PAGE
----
In the early 1930′s, she was discovered by an executive from 20th Century Fox at one of the nightclubs where she and her father were performing. This led to her debut in Under the Pampas Moon (1935), followed by a series of small films where she was billed as “Rita Cansino.” After seeing that her future at Fox was rather slim, the studio dropped her contract and soon after it was picked up by Columbia Pictures, the studio with which she would be affiliated for the vast majority of her career. At Columbia, studio head Harry Cohn made a number of significant changes to her persona–including prescribing painful electrolysis to make her look “less Mediterranean” by lifting her hairline, and giving her a new name–Rita Hayworth.
Cohn began by casting Hayworth in a series of small roles, including “Only Angels Have Wings” and “Music in My Heart,” continuing to mold her appearance to shape what Columbia wanted for her persona. She starred in numerous films that showcased her phenomenal dancing ability, including You’ll Never Get Rich (1941) and You Were Never Lovelier (1942) with Fred Astaire, and Cover Girl (1944) with Gene Kelly. By dancing with both these dancers, she became he first star to pair with both Astaire and Kelly.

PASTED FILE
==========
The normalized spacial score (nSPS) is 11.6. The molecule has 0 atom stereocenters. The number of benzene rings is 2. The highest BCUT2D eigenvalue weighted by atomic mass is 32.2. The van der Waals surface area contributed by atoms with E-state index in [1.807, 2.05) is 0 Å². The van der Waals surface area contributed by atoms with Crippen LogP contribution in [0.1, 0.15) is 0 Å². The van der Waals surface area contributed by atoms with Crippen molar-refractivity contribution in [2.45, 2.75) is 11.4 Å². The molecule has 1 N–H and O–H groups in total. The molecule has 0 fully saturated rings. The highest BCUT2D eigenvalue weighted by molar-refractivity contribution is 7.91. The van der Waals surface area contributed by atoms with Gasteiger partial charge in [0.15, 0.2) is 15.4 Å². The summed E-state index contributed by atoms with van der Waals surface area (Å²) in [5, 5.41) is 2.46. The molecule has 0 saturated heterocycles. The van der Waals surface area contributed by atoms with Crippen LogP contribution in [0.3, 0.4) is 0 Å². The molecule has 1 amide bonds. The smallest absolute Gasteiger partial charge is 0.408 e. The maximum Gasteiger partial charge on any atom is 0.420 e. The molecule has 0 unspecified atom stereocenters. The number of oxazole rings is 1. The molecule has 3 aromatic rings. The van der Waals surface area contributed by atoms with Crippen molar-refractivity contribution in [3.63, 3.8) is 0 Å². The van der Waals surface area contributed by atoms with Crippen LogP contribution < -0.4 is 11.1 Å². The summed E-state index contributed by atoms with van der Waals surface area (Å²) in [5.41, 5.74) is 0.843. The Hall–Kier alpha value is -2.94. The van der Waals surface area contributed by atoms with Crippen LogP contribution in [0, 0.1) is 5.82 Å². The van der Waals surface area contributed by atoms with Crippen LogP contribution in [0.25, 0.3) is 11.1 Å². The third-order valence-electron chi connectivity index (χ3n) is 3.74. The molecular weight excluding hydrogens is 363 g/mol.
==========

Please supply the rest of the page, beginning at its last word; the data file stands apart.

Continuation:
With Fred Astaire in You’ll Never Get Rich, 1941.
You Were Never Lovelier, 1942.
With Gene Kelly in Cover Girl, 1944.
By 1944, her career had skyrocketed to the point of being the top box office star for 3 consecutive years, and she also became known as one of the most popular pin-up girls with the soldiers fighting in World War II.
At the height of her career in 1943, Hayworth met and married cinematic legend Orson Welles, with whom she soon had a daughter, Rebecca, in 1944. Two years later, Hayworth filmed the iconic Gilda, with which she would be forever associated. So powerful was her “bombshell” performance as Gilda, that it is said that the first postwar nuclear bomb tested, sent off in the Bikini Atoll, had Hayworth’s picture on it, causing her great distress.